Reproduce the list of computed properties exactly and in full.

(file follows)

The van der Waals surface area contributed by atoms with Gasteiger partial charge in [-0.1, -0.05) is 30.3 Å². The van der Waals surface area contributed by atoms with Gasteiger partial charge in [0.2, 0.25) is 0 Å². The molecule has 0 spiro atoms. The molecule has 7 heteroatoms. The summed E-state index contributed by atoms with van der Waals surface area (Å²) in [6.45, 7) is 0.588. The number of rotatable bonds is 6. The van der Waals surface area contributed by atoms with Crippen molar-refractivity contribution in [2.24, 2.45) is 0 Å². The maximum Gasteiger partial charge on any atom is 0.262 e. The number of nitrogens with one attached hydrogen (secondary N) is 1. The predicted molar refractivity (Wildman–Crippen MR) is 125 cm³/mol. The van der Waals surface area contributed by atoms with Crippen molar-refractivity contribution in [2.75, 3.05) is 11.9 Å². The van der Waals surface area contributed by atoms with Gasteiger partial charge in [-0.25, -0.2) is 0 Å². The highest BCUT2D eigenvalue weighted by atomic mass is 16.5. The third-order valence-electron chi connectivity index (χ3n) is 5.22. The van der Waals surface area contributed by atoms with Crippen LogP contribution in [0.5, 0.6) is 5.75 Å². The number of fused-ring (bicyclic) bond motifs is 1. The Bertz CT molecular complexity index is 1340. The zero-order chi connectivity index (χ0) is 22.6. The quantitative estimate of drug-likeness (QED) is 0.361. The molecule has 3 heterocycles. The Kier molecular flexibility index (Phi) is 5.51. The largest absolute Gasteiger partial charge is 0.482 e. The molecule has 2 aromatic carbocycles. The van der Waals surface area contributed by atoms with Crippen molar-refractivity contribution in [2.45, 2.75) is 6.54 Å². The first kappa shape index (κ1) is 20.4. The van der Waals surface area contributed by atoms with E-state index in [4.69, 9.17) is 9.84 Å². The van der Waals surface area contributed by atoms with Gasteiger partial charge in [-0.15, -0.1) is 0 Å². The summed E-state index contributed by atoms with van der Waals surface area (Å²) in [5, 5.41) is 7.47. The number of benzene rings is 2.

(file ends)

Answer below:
The van der Waals surface area contributed by atoms with Gasteiger partial charge in [-0.1, -0.05) is 30.3 Å². The van der Waals surface area contributed by atoms with Gasteiger partial charge in [0.2, 0.25) is 0 Å². The molecule has 0 spiro atoms. The molecule has 7 heteroatoms. The summed E-state index contributed by atoms with van der Waals surface area (Å²) in [6.45, 7) is 0.588. The number of rotatable bonds is 6. The van der Waals surface area contributed by atoms with Crippen molar-refractivity contribution in [2.24, 2.45) is 0 Å². The maximum Gasteiger partial charge on any atom is 0.262 e. The number of nitrogens with one attached hydrogen (secondary N) is 1. The predicted molar refractivity (Wildman–Crippen MR) is 125 cm³/mol. The van der Waals surface area contributed by atoms with Crippen molar-refractivity contribution in [2.75, 3.05) is 11.9 Å². The van der Waals surface area contributed by atoms with Gasteiger partial charge in [-0.25, -0.2) is 0 Å². The highest BCUT2D eigenvalue weighted by atomic mass is 16.5. The third-order valence-electron chi connectivity index (χ3n) is 5.22. The van der Waals surface area contributed by atoms with Crippen LogP contribution in [0.5, 0.6) is 5.75 Å². The number of fused-ring (bicyclic) bond motifs is 1. The Bertz CT molecular complexity index is 1340. The zero-order chi connectivity index (χ0) is 22.6. The quantitative estimate of drug-likeness (QED) is 0.361. The molecule has 3 heterocycles. The Kier molecular flexibility index (Phi) is 5.51. The largest absolute Gasteiger partial charge is 0.482 e. The molecule has 2 aromatic carbocycles. The van der Waals surface area contributed by atoms with Crippen molar-refractivity contribution in [2.45, 2.75) is 6.54 Å². The first kappa shape index (κ1) is 20.4. The van der Waals surface area contributed by atoms with E-state index in [4.69, 9.17) is 9.84 Å². The van der Waals surface area contributed by atoms with Gasteiger partial charge in [-0.15, -0.1) is 0 Å². The summed E-state index contributed by atoms with van der Waals surface area (Å²) in [5, 5.41) is 7.47. The number of benzene rings is 2.